Background: Studies have demonstrated direct discharge to home with home care after hospitalization to be the optimal strategy for patients with social support. Even amongst sicker patients requiring intensive nursing and therapy services, evidence shows no difference in functional recovery when compared to those discharged to inpatient rehab. Furthermore, discharge location does not result in a difference in pain, functional outcomes, or patient satisfaction. Through early interventions to prevent functional decline, we aimed to improve our institutional rates of discharges to home rather than subacute rehab (SAR) following hospitalization on one medical unit by 10% over a 3 month period.

Methods: A chart review was conducted over a 3 month period to establish baseline rates of discharges to home and SAR, and to identify contributing factors for each discharge location. We piloted our project on one medical unit. An ambulation policy was created, which indicated patients meeting criteria should ambulate at least twice per day and eat out of bed at meal times. Patients were screened with the timed up and go (TUG) score and if scored below 14, were included in the program. Nurses and doctors reminded patients daily to meet ambulation goals and documented counseling via an audit tool/mobility chart. Mobility posters were placed in each patient room (in English, Spanish and Korean) as visual reminders. TUG score and nursing mobility chart documentation rate was calculated to evaluate compliance with ambulation policy. The balancing measures studied pre and post intervention included number of falls, 30 day readmission rates, average length of stay (LOS) and employee satisfaction. Several educational sessions were held with residents, nurses, physiotherapists, and hospitalists.

Results: Pre and post intervention data are as seen in Figure 1. From pre-intervention data, we recognized that of the patients discharged to SAR, the majority were elderly and at risk for rapid deconditioning. These patients had a long LOS and most were independent or using an assist device at admission. Post-intervention, balancing measures showed 6 falls, 16% 30- day readmission rate from home, 8 days average LOS and 80% employee satisfaction rate, with hospitalists and residents surveyed. Our post-intervention survey (n=25) assessed perceived difficulty of work flow changes for which the majority found it neither easy nor difficult (42.3%), followed by difficult (30.8%). We also assessed awareness of our project (96.2%). Major limitations included significant workflow changes, poor compliance with changes and documentation, fear of in-hospital falls with independent ambulation, multiple recommendations by physical therapy (PT) for discharge destination and limitations in staffing. Post-intervention, less patients came from home (4% difference) and less patients were able to ambulate independently or with assist devices (28% difference). At baseline, this patient population was less mobile and independent which may have impacted our outcome.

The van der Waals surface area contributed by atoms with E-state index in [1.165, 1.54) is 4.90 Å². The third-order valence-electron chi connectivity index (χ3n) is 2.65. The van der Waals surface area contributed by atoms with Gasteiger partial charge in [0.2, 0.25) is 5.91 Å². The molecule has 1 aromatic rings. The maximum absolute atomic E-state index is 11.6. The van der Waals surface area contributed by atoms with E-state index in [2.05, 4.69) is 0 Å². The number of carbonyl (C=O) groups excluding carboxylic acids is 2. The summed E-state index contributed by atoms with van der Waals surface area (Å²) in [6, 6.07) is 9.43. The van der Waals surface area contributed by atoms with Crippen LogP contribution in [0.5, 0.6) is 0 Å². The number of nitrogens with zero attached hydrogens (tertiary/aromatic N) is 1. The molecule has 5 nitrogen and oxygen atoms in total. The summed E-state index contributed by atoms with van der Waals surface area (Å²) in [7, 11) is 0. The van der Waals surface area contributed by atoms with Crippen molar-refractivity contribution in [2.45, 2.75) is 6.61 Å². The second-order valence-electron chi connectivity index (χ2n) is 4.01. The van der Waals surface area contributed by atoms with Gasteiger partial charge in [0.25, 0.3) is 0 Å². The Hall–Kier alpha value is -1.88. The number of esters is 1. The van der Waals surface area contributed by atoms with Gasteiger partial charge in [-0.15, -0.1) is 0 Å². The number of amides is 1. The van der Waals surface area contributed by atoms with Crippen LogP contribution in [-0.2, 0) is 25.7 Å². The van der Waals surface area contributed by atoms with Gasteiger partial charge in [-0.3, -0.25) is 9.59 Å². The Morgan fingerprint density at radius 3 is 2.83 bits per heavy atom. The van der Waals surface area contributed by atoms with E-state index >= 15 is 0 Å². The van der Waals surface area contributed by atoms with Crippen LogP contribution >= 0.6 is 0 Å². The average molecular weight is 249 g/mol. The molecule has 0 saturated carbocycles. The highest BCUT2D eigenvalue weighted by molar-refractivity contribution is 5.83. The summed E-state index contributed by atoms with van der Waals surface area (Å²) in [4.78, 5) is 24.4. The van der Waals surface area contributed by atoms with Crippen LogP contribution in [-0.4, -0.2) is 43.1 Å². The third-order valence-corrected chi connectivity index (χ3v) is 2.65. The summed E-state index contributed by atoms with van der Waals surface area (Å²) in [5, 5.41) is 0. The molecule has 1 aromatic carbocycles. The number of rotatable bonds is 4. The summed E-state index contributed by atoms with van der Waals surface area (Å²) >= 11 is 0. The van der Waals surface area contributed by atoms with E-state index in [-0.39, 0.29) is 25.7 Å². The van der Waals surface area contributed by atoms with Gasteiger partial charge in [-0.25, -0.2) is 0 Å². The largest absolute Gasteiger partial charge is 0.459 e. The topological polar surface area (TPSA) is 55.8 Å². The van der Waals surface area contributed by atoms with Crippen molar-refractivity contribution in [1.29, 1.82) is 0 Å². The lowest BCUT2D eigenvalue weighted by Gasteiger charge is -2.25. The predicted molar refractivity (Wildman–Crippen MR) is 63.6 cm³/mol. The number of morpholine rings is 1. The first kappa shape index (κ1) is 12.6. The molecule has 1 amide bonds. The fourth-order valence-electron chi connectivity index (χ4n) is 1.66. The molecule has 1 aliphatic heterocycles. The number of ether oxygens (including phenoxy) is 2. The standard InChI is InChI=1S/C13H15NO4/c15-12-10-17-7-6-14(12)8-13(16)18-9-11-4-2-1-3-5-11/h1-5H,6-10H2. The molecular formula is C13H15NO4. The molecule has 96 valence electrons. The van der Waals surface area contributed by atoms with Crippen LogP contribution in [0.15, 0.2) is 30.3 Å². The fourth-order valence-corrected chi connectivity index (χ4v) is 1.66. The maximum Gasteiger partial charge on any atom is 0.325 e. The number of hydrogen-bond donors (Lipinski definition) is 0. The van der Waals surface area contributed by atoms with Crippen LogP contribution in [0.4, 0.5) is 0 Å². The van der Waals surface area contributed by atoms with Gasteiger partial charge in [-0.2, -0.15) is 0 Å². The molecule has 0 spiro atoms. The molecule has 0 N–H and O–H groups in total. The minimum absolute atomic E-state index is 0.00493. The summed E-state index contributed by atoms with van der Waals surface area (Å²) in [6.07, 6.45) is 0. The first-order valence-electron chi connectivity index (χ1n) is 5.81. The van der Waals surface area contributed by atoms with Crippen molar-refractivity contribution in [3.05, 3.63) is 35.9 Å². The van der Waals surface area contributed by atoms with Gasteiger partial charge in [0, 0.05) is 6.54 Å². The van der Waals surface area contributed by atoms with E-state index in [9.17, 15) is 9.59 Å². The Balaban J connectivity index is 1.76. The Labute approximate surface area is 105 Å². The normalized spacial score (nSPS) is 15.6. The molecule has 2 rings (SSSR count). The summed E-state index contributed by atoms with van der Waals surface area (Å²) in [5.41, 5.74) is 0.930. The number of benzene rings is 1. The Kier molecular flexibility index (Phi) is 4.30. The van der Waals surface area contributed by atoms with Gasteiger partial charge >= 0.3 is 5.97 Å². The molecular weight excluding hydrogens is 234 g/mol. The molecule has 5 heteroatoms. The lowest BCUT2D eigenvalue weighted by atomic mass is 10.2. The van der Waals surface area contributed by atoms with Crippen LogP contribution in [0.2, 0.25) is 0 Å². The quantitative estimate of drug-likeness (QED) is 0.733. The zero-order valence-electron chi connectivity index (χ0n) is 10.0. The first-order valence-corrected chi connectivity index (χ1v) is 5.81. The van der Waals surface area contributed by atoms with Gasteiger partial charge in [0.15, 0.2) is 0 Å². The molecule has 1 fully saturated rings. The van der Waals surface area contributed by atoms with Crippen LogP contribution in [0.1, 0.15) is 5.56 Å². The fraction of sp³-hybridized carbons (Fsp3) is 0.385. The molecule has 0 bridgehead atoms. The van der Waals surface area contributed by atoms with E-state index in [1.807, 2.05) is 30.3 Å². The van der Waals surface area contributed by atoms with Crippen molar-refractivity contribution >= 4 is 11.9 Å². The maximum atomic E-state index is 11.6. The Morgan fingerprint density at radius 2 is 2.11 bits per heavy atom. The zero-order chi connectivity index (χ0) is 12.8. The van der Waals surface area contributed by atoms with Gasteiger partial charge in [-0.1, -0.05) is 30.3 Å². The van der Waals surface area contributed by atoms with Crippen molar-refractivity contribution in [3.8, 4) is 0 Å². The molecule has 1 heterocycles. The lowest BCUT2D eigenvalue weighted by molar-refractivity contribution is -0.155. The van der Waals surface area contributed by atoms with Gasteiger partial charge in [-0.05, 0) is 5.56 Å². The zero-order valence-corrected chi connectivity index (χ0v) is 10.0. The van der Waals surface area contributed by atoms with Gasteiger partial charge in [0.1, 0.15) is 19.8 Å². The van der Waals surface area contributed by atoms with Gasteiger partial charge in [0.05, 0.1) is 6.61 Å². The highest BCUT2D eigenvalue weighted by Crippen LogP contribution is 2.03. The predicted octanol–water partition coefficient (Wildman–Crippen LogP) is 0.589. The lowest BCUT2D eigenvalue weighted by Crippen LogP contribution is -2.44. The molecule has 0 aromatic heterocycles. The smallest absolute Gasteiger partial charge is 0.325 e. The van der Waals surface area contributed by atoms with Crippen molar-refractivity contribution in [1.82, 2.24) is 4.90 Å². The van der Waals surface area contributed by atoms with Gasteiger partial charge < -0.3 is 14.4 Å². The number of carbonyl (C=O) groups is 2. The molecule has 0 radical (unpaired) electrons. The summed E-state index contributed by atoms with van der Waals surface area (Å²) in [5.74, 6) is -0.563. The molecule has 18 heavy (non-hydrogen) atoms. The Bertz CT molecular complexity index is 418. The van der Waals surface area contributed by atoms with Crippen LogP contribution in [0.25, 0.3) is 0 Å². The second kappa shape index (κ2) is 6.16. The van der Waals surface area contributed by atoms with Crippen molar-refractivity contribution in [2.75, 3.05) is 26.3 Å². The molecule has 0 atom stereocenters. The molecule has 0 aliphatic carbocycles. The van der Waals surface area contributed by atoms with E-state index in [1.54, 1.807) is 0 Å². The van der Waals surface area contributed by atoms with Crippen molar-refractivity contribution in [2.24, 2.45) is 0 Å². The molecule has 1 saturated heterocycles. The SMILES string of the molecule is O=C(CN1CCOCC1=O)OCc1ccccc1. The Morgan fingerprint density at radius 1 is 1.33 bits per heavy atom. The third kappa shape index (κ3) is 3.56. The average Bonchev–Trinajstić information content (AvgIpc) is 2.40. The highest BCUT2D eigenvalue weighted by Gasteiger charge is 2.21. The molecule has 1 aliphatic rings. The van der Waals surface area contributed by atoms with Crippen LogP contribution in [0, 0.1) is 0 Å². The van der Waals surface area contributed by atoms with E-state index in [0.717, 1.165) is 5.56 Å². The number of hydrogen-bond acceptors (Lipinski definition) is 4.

Conclusions: Disposition to home rather than SAR requires teamwork and a cohesive approach by all healthcare providers. Adoption of an ambulation policy may assist with early mobilization of patients, however compliance is crucial. Looking ahead, as our hospital plans to implement interdisciplinary discharge planning rounds, we anticipate more ease with reaching our aim. Finally, we suggest implementation of the ambulation policy via initial PT assessment.

IMAGE 1: Figure 1: Pre and Post Intervention Data

IMAGE 2: Figure 2: Run Chart Showing Biweekly Percentage Of Patients Discharged To Home Versus SAR Between Two Time Intervals May 2021 – July 2021 (Pre-Intervention) and February 2022 – May 2022 (Post-Intervention)